David Spady

This week, President Obama’s globe-trotting will take him to a Latin America for the Summit of the Americas, a region of the world where a resurgence of Communism has complicated U.S. relations. Hispanic-Americans will be paying close attention to the posture he takes with hard-left dictators like Hugo Chavez and Daniel Ortega.

At the height of his presidential run, then-Senator Barack Obama feared Senator Hillary Clinton was gaining an unbeatable lead among Hispanic voters in the Democratic primaries. In response, he went to the Southwest to court Hispanics with the catch-all, “Yes, we can.” “Si, se puede” is no mere melodious Spanish. It evokes powerful memories in a militant left that cut its teeth in the radical California Chicano politics of East L.A. and the San Joaquin Valley where grapes of wrath were said to be picked by Mexican immigrants in the 1960s.

By the time Candidate Obama adopted the phrase, its meaning was an implicit promise to solve all problems Hispanic and to give earnest presidential attention to a Latin America which he accused the Bush Administration of neglecting. In that context, the implied promise was that a President Obama could do business with Cuba, Venezuela, Nicaragua and other countries ruled by the left. It worked. He got 67 percent of the Hispanic vote compared to Al Gore’s 62 percent in 2000.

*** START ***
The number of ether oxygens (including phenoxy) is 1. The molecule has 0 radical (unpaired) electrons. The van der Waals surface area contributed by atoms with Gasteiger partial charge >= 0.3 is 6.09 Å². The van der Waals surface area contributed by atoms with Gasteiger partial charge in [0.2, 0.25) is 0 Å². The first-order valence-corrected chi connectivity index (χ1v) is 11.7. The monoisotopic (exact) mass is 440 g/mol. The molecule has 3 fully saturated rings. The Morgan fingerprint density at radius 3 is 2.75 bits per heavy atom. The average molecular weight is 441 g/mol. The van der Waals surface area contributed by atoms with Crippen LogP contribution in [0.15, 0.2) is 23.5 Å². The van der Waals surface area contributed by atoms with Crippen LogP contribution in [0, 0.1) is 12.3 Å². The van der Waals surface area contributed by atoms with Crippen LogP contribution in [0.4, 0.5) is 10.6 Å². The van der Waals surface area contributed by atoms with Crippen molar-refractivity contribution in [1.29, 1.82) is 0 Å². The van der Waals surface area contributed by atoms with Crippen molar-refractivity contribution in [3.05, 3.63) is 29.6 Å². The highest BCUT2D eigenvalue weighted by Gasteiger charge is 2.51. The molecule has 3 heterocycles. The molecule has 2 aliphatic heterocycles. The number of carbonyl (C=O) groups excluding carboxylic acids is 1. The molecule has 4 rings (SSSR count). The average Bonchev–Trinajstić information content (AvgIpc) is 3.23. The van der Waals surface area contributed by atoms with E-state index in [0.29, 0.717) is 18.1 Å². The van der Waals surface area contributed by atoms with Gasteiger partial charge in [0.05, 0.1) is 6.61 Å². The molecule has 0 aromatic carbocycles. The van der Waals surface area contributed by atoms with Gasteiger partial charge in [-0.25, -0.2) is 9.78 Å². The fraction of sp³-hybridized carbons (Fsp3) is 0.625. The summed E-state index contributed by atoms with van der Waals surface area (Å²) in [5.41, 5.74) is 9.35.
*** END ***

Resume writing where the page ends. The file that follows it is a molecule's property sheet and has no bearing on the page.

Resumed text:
Now, President Obama may find out - like Vice-President Joe Biden found out on his recent trip to Central America – that some Latin leftists play hardball and will not be moved by mythical incantations of fairness and progress, let alone by their own citizens’ pleads for Democracy and transparency. Vice-President Biden got a taste of that when he was snubbed by the leftist presidents from Nicaragua and Honduras when they were beckoned to Costa Rica for the pleasure of meeting him.

Nicaragua’s Daniel Ortega has regional ambitions. How President Obama deals with those plans will be crucial for the area’s stability and test the President’s willingness to recognize the severity of the problem.

David Spady

David Spady is President of Media and Public Affairs Strategy based in Camarillo, California.